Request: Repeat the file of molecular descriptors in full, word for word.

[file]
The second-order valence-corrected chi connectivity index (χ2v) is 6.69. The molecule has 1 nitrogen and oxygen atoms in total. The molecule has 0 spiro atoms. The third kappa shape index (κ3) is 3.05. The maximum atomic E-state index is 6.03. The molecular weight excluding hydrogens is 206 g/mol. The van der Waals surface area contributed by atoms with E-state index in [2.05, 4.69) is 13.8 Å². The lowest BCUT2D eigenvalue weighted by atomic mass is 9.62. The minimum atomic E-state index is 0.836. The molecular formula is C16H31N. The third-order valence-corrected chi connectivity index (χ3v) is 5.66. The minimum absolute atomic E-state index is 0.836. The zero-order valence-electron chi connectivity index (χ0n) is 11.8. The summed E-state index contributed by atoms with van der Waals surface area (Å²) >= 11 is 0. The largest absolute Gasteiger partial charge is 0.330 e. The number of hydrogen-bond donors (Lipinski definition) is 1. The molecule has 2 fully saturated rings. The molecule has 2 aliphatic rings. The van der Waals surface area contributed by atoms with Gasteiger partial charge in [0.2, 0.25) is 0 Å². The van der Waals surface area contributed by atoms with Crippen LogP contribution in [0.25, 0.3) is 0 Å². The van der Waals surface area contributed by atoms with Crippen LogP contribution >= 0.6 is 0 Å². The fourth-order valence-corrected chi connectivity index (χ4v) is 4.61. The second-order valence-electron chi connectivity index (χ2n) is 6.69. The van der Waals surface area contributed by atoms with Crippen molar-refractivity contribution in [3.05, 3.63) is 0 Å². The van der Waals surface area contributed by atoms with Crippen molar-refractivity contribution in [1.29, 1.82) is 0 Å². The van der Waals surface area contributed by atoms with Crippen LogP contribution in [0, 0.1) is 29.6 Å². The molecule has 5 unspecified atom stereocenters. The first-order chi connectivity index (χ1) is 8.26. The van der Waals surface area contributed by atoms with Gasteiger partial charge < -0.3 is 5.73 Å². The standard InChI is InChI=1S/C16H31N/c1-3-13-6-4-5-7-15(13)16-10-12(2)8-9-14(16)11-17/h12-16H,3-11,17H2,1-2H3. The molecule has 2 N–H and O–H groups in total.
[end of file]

The second-order valence-corrected chi connectivity index (χ2v) is 6.69. The molecule has 1 nitrogen and oxygen atoms in total. The molecule has 0 spiro atoms. The third kappa shape index (κ3) is 3.05. The maximum atomic E-state index is 6.03. The molecular weight excluding hydrogens is 206 g/mol. The van der Waals surface area contributed by atoms with E-state index in [2.05, 4.69) is 13.8 Å². The lowest BCUT2D eigenvalue weighted by atomic mass is 9.62. The minimum atomic E-state index is 0.836. The molecular formula is C16H31N. The third-order valence-corrected chi connectivity index (χ3v) is 5.66. The minimum absolute atomic E-state index is 0.836. The zero-order valence-electron chi connectivity index (χ0n) is 11.8. The summed E-state index contributed by atoms with van der Waals surface area (Å²) >= 11 is 0. The largest absolute Gasteiger partial charge is 0.330 e. The number of hydrogen-bond donors (Lipinski definition) is 1. The molecule has 2 fully saturated rings. The molecule has 2 aliphatic rings. The van der Waals surface area contributed by atoms with Gasteiger partial charge in [0.2, 0.25) is 0 Å². The van der Waals surface area contributed by atoms with Crippen LogP contribution in [0.25, 0.3) is 0 Å². The van der Waals surface area contributed by atoms with Crippen LogP contribution >= 0.6 is 0 Å². The fourth-order valence-corrected chi connectivity index (χ4v) is 4.61. The second-order valence-electron chi connectivity index (χ2n) is 6.69. The van der Waals surface area contributed by atoms with Crippen molar-refractivity contribution in [3.05, 3.63) is 0 Å². The van der Waals surface area contributed by atoms with Crippen molar-refractivity contribution in [1.29, 1.82) is 0 Å². The van der Waals surface area contributed by atoms with Crippen LogP contribution in [0, 0.1) is 29.6 Å². The molecule has 5 unspecified atom stereocenters. The first-order chi connectivity index (χ1) is 8.26. The van der Waals surface area contributed by atoms with Gasteiger partial charge < -0.3 is 5.73 Å². The standard InChI is InChI=1S/C16H31N/c1-3-13-6-4-5-7-15(13)16-10-12(2)8-9-14(16)11-17/h12-16H,3-11,17H2,1-2H3. The molecule has 2 N–H and O–H groups in total.